Take A Knee? TEAM Westport Asks Teens Their Take

Last year, TEAM Westport‘s annual teen diversity essay contest tackled a hot topic: white privilege. Submissions were insightful and strong. Reaction was strong too, though not nearly as intelligent. A national controversy ensued.

TEAM Westport was not cowed. The town’s multicultural committee has just announced this year’s 5th annual contest. The topic is once again in the news.

And the idea once again is to make local teenagers — and everyone else reading their essays — think.

The prompt says:

Recently, several professional athletes have “taken a knee” during the singing of “The Star-Spangled Banner” to bring attention to — and to protest — ongoing bias and discriminatory practices in American society in general, and by law enforcement officers in particular.

In reaction, some people have called these athletes “unpatriotic.”  In 1,000 words or fewer, describe your understanding of what it means to be a patriot, what kinds of behavior you think would be unpatriotic, and what forms of protest against discriminatory laws, customs, or patterns of behavior you would consider legitimate.

This is not your typical essay contest.

But — as the nation continues to be grapple with issues relating to race, ethnicity, religion and identity, along with questions about what America is and what it stands for — it is exactly the kind of essay contest we need.

The contest — co-sponsored with the Westport Library — is open to students in grades 9 through 12 who attend Staples High School or another school in Westport, or who live in Westport and attend school elsewhere.

Applications are available here. The deadline is February 27. Winners will be announced at a ceremony at the library on April 2. Based on the volume and caliber of entries received, judges may award up to 3 prizes. First prize is $1,000; 2nd prize is $750, 3rd is $500.

(Individuals or organizations who would like to help sponsor the contest can click here or email info@teamwestport.org. Contributions are deductible to the extent permitted by law.)

22 responses to “Take A Knee? TEAM Westport Asks Teens Their Take

  1. Eric William Buchroeder SHS '70

    IMO, it has nothing to do with my position on the issue, but I view this strictly as unacceptable behavior in a job environment For example, when CK was active with the 49er’s, he was paid millions for being a winning quarterback , showing up for work and in his personal conduct. He is a celebrity in his own right and had he chosen to do so, he could have exercised many, many forums outside of the stadium to express himself. Had he done so, there was an excellent chance that he’d still be under contract in the NFL. IMFO, he is his own worst enemy..He has disappointed those who might have supported him and marginalized his effectiveness as a “cause celebre”.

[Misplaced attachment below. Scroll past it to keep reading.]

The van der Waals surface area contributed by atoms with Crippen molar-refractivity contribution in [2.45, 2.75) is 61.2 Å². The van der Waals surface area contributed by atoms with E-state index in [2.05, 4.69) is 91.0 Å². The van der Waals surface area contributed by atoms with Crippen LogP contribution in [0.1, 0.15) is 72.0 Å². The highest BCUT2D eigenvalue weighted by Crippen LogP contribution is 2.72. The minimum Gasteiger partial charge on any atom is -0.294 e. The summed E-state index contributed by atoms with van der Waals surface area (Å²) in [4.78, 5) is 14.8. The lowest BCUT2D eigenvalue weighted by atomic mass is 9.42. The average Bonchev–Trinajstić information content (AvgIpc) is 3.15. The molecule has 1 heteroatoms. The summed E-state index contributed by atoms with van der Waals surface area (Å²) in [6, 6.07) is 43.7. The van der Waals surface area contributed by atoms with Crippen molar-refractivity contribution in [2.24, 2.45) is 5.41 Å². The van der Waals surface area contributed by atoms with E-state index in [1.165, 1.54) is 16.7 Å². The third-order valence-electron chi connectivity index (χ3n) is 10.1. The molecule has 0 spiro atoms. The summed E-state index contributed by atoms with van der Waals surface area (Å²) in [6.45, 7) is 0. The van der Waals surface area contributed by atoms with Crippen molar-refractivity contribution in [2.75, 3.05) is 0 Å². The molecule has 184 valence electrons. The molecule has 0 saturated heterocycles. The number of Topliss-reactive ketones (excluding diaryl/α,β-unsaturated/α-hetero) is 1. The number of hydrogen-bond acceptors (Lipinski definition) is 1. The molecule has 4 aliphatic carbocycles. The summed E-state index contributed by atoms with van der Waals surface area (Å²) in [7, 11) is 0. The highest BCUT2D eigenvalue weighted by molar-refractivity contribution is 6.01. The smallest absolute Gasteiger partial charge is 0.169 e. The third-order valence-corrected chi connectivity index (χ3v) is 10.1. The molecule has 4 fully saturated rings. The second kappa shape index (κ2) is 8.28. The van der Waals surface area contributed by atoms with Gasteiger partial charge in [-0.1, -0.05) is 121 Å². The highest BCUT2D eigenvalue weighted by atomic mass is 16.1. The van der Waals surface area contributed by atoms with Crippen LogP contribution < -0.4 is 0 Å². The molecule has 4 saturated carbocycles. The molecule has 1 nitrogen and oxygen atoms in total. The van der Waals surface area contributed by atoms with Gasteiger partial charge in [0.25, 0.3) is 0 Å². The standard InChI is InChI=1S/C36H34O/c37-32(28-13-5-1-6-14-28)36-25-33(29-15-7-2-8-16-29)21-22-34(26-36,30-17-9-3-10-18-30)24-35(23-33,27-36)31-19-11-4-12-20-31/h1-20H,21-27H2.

• Just a question, Eric: What’s your opinion on Tim Tebow taking a knee to express his faith?

      • Eric William Buchroeder SHS '70

        Dan, I would take the same position on Tebow for the same reason. There is a time and a place for everything. The average citizen would never get away with this on the job. Furthermore the bakery in Colorado deserves to be boycotted and the Kentucky town clerk Kim Davis should have been immediately fired rather than being allowed to use her office as a venue for her cruelty to tax-paying citizens. But as Leona liked to say: “Rules are for the “little people.” “

      • Tim Tebow did not take a knee during the National Anthem to express his faith, and that (taking a knee during the National Anthem) is the matter under discussion. Not sure what your point is with that comment Dan, as it appears to be what we call a “red herring”

          • Hi Dan,
            Tim Tebow took a knee, but it wasn’t in protest and it wasn’t during the National Anthem as Jack stated…. and as the article you linked seems to skate around.
            Personally, I don’t think it’s a good idea to protest on company time..

          • This article has nothing to do with the essay topic.

        • Eric William Buchroeder SHS '70

          As I interpreted it, Dan was drawing an analogy between CK and TT who seem to have the commonality of playing at football games while proseletizing (is my spelling correct?) I’m not trying to stifle self-expression I just don’t think the workplace is the right place for it unless you’re an author or a pundit. Neither CK or TT would face much criticism if they demonstrated outside the stadium gate or even better, via social media. They can also write to the editorial director of the NYT. And I’m sure their creative minds can think up additional opportunities for self-expression that haven’t occurred to wet blankets like me. Football fans matter and true Christian soldiers have never marched as to war while trying to play football. They just don’t mix very well IMHO.